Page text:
Andrea Keenan, executive vice president and chief strategy officer at AM Best Rating Services, and Carlos De la Torre, senior director for business development and operations at AM Best América Latina Institución Calificadora de Valores: “More than 25 percent of Mexico’s population lacks access to health insurance provided by the Mexican Institute of Social Security (IMSS) or the Mexican State Employees Social Security and Social Services Institute (ISSSTE). Programs exist, such as the Institute for Health and Wellbeing (INSABI) and the IMSS-Opportunities Program, but more help and innovation are needed to close the coverage gap and increase the overall well-being of Mexico’s at-large population. There is no obvious private sector solution because of the challenge in providing affordable and sustainable health insurance for poorer populations. AXA’s efforts in this regard have brought insurance coverage to some of the world’s poorer populations, and it has gained experience from projects launched in countries such as Malaysia and Egypt, which face similar challenges. By partnering with Mexico’s health care system, the program is joining its global experience with intimate local knowledge, supported by the CNSF, which has a growing awareness of this potential. Arturo Herrera, Mexico’s secretary of finance and public credit, advocated pursuit of solutions in 2019, noting its need despite the fact that some in Mexico may have limited economic resources. Competition shouldn’t be a concern as microinsurance represents less than 1 percent of insurance premiums in Mexico. With innovation and creativity, and reliable and accessible distribution channels, there is ample opportunity for many companies to be involved. Other companies have also pursued providing coverage to this segment. As the old saying goes, ‘many hands make light work.’ The cooperation of multiple parties will make insurance for the underprivileged attainable.”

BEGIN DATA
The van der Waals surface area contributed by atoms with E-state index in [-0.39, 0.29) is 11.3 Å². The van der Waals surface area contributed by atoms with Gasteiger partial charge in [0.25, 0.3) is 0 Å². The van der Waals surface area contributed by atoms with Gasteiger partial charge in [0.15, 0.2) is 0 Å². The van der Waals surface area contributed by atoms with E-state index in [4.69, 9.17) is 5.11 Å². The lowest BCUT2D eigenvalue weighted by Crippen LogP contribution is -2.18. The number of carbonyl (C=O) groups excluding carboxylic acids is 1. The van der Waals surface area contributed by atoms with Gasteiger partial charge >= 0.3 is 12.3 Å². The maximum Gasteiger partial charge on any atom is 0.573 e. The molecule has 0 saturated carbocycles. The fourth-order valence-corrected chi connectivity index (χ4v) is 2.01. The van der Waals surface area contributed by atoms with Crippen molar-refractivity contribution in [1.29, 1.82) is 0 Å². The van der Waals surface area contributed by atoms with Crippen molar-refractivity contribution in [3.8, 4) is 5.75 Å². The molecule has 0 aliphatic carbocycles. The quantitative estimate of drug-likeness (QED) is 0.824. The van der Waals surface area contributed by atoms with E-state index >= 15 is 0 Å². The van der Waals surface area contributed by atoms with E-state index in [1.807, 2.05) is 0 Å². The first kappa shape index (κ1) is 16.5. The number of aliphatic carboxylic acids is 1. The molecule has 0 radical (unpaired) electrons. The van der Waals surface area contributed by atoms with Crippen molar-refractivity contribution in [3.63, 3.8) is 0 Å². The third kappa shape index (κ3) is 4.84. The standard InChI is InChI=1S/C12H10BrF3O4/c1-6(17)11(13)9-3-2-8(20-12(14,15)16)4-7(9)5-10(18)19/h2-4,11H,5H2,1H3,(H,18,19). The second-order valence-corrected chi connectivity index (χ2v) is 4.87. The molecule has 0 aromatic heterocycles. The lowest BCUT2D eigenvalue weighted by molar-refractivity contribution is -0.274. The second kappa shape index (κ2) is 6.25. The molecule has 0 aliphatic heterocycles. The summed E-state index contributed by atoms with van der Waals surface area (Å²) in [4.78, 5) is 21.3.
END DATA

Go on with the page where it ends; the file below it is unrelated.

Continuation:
Andrew Rudman, director of the Mexico Institute at the Woodrow Wilson Center for Scholars: “The Covid-19 pandemic has underscored the well-known challenges and deficiencies of the Mexican health care system—inadequate and inefficient spending and a lack of access, including for primary care. Mexico’s allocation of public financing for total health spending is the smallest among OECD countries, and even when considering all sources of funding (such as out-of-pocket expenditures), it remains among the lowest. In addition, the number of nurses, doctors and hospital beds per thousand inhabitants are far below OECD averages. Because of these systemic failures, many conditions and diseases that can be managed inexpensively with early detection, such as diabetes, turn into chronic conditions that require costly interventions. This places additional demands on the strained health care system and may also limit the participation of both patients and caregivers in the work force. The lack of access to adequate public care drives those who can afford it into the private market, leading to one of the highest out-of-pocket expense rates in the hemisphere. The new insurance program demonstrates the potential for private-sector-driven innovation to address Mexico’s health care challenges. Reducing out-of-pocket costs and providing unlimited basic care should lead to early detection and prevention of the noncommunicable diseases that account for a growing share of health care spending. To the extent that the new offering functions as a value-based care scheme where the provider benefits from keeping its beneficiaries healthy, it may indeed lead to improved outcomes and additional private sector competition. It may also encourage other stakeholders in the health care ecosystem, including the public sector, to explore similar innovation.”